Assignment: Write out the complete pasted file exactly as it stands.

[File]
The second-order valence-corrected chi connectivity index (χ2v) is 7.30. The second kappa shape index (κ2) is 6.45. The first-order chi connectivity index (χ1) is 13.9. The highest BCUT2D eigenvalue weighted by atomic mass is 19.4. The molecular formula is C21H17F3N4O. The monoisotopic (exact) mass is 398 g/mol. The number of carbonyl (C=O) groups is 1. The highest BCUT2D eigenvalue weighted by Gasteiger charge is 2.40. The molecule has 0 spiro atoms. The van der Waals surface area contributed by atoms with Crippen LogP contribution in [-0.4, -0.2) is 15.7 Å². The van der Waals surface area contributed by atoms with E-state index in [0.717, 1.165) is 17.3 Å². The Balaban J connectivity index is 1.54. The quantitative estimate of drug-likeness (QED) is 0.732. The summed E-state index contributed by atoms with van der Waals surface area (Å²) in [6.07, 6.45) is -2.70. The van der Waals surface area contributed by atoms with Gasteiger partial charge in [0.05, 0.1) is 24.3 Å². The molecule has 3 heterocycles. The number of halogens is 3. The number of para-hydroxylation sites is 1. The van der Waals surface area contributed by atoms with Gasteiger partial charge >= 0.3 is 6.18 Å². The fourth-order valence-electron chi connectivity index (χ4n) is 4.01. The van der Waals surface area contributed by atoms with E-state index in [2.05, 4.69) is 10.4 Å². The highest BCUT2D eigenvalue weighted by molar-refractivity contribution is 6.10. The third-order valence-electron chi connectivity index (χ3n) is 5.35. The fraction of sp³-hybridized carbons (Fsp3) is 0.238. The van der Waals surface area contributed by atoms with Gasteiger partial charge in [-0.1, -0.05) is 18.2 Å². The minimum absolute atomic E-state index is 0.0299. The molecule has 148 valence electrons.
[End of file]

The second-order valence-corrected chi connectivity index (χ2v) is 7.30. The second kappa shape index (κ2) is 6.45. The first-order chi connectivity index (χ1) is 13.9. The highest BCUT2D eigenvalue weighted by atomic mass is 19.4. The molecular formula is C21H17F3N4O. The monoisotopic (exact) mass is 398 g/mol. The number of carbonyl (C=O) groups is 1. The highest BCUT2D eigenvalue weighted by Gasteiger charge is 2.40. The molecule has 0 spiro atoms. The van der Waals surface area contributed by atoms with Crippen LogP contribution in [-0.4, -0.2) is 15.7 Å². The van der Waals surface area contributed by atoms with E-state index in [0.717, 1.165) is 17.3 Å². The Balaban J connectivity index is 1.54. The quantitative estimate of drug-likeness (QED) is 0.732. The summed E-state index contributed by atoms with van der Waals surface area (Å²) in [6.07, 6.45) is -2.70. The van der Waals surface area contributed by atoms with Gasteiger partial charge in [0.05, 0.1) is 24.3 Å². The molecule has 3 heterocycles. The number of halogens is 3. The number of para-hydroxylation sites is 1. The van der Waals surface area contributed by atoms with Gasteiger partial charge >= 0.3 is 6.18 Å². The fourth-order valence-electron chi connectivity index (χ4n) is 4.01. The van der Waals surface area contributed by atoms with E-state index in [2.05, 4.69) is 10.4 Å². The highest BCUT2D eigenvalue weighted by molar-refractivity contribution is 6.10. The third-order valence-electron chi connectivity index (χ3n) is 5.35. The fraction of sp³-hybridized carbons (Fsp3) is 0.238. The van der Waals surface area contributed by atoms with Gasteiger partial charge in [-0.1, -0.05) is 18.2 Å². The minimum absolute atomic E-state index is 0.0299. The molecule has 148 valence electrons.